parenting

After a half-century of the War on Poverty, an anti-poverty agency in Ohio has concluded that decades of assistance alone just hasn't changed lives. Instead, it says, the ongoing breakdown of the family is to blame.

"You're seeing the same people come year after year, and in some cases generation to generation. And so then you think, why is that happening?" says Jennifer Jennette, program manager of the Community Action Commission of Erie, Huron and Richland Counties in Ohio.

Outside the concert hall at Occidental College, in Los Angeles' Eagle Rock neighborhood, children are invited to test out the instruments the Santa Cecilia Orchestra will play later. Alexa Media Rodriguez, 8, says she and her family have never before been to an orchestra concert. She heard about the orchestra when some of the musicians visited her school.

"I brought my dad, my stepmom," she says, "my sister, my brother and my sister's cousin ..."

That's the thing about this orchestra, says conductor Sonia Marie De Leon De Vega: The children are bringing the parents.

Having a teenager lost in his or her cellphone — texting friends and communicating with parents in monosyllabic grunts — has become a trope of the Internet age. But teens are not the only ones distracted by their devices.

Many parents have the same problem. As much as I hate to admit it, I'm one of them.

A couple weeks ago, my 12-year-daughter, Ella, staged an intervention. She and my wife basically threatened to take my phone and break it.

State Issues Alert on Infant Sleep-Related Risks

Apr 7, 2014
vivianejl / Creative Commons

An eight-week-old baby boy slips out of his sleeping grandmother’s arms and suffocates in the folds of a couch. A seven-week-old girl is found dead lying on her stomach in her mother’s bed, where she had been placed to sleep, as a nearby crib sat unused. These are two of 23 infants who died in Connecticut last year of “sudden infant death syndrome,” or undetermined causes. 

Of those cases, 18 were found to have risk factors associated with the sleep environment, including co-sleeping in an adult bed with parents, sleeping with a heavy blanket or pillows, or being placed on their stomachs.

kaatjevevoort / Flickr Creative Commons

Just last week, a Tennessee judge ruled that the parents of a baby boy they named “Messiah,” must change his name to Martin.

How Not To Name Your Baby

Mar 6, 2014

Six weeks ago today, I gave birth to a baby girl. Like her older sister, she spent the first few days of life without a name.

You see, my husband and I wanted to get our children's names just right, and that meant taking some time to consider the options and get a feel for how well they fit each new baby. But we also happen to be cognitive scientists of an evidence-based persuasion so, for us, it also meant gathering and analyzing some data.

Parents do a lot more than make sure a child has food and shelter, researchers say. They play a critical role in brain development.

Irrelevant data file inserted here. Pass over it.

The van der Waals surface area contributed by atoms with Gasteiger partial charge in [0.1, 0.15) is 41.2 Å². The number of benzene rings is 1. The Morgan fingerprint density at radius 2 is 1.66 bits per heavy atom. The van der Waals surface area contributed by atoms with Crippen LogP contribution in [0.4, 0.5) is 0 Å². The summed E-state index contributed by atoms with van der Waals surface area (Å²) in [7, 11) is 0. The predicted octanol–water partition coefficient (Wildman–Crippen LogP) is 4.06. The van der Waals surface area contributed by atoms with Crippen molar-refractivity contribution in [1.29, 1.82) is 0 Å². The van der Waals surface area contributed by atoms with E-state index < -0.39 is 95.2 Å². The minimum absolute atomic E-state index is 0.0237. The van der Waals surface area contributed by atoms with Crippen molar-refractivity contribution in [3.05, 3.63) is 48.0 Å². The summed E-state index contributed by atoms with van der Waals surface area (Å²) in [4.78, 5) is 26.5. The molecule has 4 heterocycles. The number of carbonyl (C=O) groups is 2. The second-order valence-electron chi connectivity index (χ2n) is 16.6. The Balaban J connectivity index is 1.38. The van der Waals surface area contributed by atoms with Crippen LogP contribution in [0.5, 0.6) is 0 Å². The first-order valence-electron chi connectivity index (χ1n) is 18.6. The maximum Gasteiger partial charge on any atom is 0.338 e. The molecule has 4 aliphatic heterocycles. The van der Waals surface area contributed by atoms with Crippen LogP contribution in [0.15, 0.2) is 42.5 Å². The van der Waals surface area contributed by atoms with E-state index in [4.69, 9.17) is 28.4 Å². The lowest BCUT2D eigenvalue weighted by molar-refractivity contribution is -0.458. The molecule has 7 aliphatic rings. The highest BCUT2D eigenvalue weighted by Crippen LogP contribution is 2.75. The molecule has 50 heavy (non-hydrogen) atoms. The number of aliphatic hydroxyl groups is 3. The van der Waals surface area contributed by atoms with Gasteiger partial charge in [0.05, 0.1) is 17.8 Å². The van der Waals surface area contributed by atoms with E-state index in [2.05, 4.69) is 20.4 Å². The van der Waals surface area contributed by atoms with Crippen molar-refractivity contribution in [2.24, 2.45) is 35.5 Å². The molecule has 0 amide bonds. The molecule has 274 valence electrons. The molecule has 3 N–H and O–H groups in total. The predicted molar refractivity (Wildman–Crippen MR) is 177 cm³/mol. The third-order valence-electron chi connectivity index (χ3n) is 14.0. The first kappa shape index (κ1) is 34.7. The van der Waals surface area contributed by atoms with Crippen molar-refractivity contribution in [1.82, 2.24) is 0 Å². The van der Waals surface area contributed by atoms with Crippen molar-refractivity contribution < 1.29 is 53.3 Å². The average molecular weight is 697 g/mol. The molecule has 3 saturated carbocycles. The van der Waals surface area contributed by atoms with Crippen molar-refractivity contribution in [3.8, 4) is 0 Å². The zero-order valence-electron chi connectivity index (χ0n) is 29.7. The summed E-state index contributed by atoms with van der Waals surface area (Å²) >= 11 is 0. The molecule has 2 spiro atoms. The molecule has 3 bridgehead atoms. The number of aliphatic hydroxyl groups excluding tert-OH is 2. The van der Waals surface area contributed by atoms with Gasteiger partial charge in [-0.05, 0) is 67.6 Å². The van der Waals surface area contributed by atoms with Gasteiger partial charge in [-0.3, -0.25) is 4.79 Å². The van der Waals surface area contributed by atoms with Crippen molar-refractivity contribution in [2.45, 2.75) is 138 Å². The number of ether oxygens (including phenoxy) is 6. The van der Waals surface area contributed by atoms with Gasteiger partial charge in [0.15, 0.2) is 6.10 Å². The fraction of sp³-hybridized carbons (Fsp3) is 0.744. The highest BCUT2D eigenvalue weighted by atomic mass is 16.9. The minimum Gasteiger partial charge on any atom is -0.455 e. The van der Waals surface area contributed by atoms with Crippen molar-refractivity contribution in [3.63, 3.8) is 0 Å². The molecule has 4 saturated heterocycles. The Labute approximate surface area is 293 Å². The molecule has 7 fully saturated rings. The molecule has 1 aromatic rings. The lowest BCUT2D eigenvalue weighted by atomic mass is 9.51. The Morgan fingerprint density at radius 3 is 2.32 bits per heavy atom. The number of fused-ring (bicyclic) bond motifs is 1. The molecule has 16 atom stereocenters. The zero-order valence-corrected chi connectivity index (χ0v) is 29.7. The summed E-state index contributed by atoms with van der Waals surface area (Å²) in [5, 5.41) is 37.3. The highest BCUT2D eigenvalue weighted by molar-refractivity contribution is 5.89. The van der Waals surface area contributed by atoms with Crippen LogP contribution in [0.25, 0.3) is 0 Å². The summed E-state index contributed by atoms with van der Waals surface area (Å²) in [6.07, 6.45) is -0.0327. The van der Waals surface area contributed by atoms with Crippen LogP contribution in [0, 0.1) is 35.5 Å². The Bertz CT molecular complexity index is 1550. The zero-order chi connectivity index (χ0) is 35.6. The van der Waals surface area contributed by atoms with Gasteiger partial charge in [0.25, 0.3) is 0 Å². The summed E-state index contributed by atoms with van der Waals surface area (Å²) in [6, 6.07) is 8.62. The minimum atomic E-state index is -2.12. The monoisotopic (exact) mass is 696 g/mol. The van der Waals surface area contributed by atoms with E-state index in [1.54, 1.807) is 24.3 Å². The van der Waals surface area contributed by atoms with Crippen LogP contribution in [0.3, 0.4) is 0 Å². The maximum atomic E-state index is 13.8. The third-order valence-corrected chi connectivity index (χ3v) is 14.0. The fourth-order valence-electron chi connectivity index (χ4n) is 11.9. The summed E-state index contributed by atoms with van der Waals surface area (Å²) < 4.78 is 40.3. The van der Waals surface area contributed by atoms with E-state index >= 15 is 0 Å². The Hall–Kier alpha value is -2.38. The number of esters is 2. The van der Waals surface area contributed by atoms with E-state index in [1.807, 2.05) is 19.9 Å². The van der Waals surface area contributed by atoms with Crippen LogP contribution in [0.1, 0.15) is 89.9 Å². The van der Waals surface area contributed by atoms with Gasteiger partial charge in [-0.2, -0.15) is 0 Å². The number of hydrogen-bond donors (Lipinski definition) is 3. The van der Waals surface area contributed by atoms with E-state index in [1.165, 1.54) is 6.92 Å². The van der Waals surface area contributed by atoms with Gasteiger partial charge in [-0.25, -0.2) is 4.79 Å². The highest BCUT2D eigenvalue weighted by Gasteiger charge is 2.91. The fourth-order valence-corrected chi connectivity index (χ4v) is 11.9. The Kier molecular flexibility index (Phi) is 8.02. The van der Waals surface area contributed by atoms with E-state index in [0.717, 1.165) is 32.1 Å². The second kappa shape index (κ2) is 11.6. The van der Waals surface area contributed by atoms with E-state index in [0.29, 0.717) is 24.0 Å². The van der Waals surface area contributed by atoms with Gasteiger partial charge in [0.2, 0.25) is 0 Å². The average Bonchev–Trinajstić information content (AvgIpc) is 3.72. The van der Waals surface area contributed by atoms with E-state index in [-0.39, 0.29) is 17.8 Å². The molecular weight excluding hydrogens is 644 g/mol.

CT-N

Connecticut Voices for Children held a forum on Thursday called, "Raising the Grade: Improving Educational Opportunities for Youth in State Care." State lawmakers, child advocates, and community leaders gathered at the capitol to hear sometimes emotional testimony from members of the DCF Youth advisory panel, teenagers who have been in the care of the state for most of their lives.

Ray Hardman / WNPR

The state of Connecticut will begin developing a plan to meet the behavioral health needs of all the children in the state. The plan is required under legislation passed last year by the General Assembly in response to the massacre at Sandy Hook Elementary School.

In the early 1990s, a team of researchers decided to follow about 40 volunteer families — some poor, some middle class, some rich — during the first three years of their new children's lives. Every month, the researchers recorded an hour of sound from the families' homes. Later in the lab, the team listened back and painstakingly tallied up the total number of words spoken in each household.

What they found came to be known as the "word gap."

Movies Rated PG-13 Feature The Most Gun Violence

Nov 11, 2013

Parents who rely on movie ratings to decide what their children can watch may think that PG-13 films have fewer villains flashing guns than R-rated movies.

But they're wrong.

The PG-13 movies actually show more gun violence, a study finds.

Gawker

We normally write about other people -- because other people are the news. Not us.

And then, sometimes, really strange things happen.

Starr Cookman and Kylee Moreland Fenton have been inseparable since childhood. They live on the same street. Kylee, a nurse, was present for the delivery of Starr's son, Rowan. And when Rowan came home from the hospital breathing rapidly and spitting up his food, both friends were alarmed — even when the pediatrician said he was doing fine.

Random Bedtimes Breed Bad Behavior In Kids

Oct 15, 2013

Parents learn the hard way that late bedtimes make for cranky kids the next day. But inconsistent bedtimes may have a greater effect on children's behavior, a study says.

Kids who didn't go to bed on a regular schedule had more behavior problems at home and at school. When those children were put to bed at the same time each night, their behavior improved.